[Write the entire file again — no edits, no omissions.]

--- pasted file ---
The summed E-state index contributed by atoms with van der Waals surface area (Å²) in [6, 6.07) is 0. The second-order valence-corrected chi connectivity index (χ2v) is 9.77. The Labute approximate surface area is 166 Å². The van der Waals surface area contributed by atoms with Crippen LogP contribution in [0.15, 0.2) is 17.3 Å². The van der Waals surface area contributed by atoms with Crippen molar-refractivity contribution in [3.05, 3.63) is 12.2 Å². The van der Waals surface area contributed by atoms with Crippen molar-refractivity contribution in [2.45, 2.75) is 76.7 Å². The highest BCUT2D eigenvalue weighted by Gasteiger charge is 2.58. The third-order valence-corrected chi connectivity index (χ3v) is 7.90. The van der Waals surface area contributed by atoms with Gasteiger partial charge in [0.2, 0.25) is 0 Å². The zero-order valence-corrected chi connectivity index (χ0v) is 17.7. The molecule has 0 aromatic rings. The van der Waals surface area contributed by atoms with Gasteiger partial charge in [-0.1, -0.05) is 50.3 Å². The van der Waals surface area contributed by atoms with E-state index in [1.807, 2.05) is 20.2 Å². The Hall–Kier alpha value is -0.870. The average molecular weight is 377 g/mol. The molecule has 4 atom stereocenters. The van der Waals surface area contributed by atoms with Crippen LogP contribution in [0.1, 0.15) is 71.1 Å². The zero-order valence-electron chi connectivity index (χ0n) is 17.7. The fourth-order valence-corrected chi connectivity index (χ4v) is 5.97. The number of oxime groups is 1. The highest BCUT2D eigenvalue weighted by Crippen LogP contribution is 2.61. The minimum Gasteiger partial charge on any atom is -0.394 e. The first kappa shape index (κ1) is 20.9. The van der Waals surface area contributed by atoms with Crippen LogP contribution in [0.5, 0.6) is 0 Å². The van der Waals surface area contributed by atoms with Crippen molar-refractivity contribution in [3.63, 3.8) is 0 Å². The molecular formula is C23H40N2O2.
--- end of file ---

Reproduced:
The summed E-state index contributed by atoms with van der Waals surface area (Å²) in [6, 6.07) is 0. The second-order valence-corrected chi connectivity index (χ2v) is 9.77. The Labute approximate surface area is 166 Å². The van der Waals surface area contributed by atoms with Crippen LogP contribution in [0.15, 0.2) is 17.3 Å². The van der Waals surface area contributed by atoms with Crippen molar-refractivity contribution in [3.05, 3.63) is 12.2 Å². The van der Waals surface area contributed by atoms with Crippen molar-refractivity contribution in [2.45, 2.75) is 76.7 Å². The highest BCUT2D eigenvalue weighted by Gasteiger charge is 2.58. The third-order valence-corrected chi connectivity index (χ3v) is 7.90. The van der Waals surface area contributed by atoms with Gasteiger partial charge in [0.2, 0.25) is 0 Å². The zero-order valence-corrected chi connectivity index (χ0v) is 17.7. The molecule has 0 aromatic rings. The van der Waals surface area contributed by atoms with Gasteiger partial charge in [-0.1, -0.05) is 50.3 Å². The van der Waals surface area contributed by atoms with E-state index in [1.807, 2.05) is 20.2 Å². The Hall–Kier alpha value is -0.870. The average molecular weight is 377 g/mol. The molecule has 4 atom stereocenters. The van der Waals surface area contributed by atoms with Crippen LogP contribution in [0.1, 0.15) is 71.1 Å². The zero-order valence-electron chi connectivity index (χ0n) is 17.7. The fourth-order valence-corrected chi connectivity index (χ4v) is 5.97. The number of oxime groups is 1. The highest BCUT2D eigenvalue weighted by Crippen LogP contribution is 2.61. The minimum Gasteiger partial charge on any atom is -0.394 e. The first kappa shape index (κ1) is 20.9. The van der Waals surface area contributed by atoms with Crippen LogP contribution in [0.5, 0.6) is 0 Å². The van der Waals surface area contributed by atoms with Crippen molar-refractivity contribution in [3.63, 3.8) is 0 Å². The molecular formula is C23H40N2O2.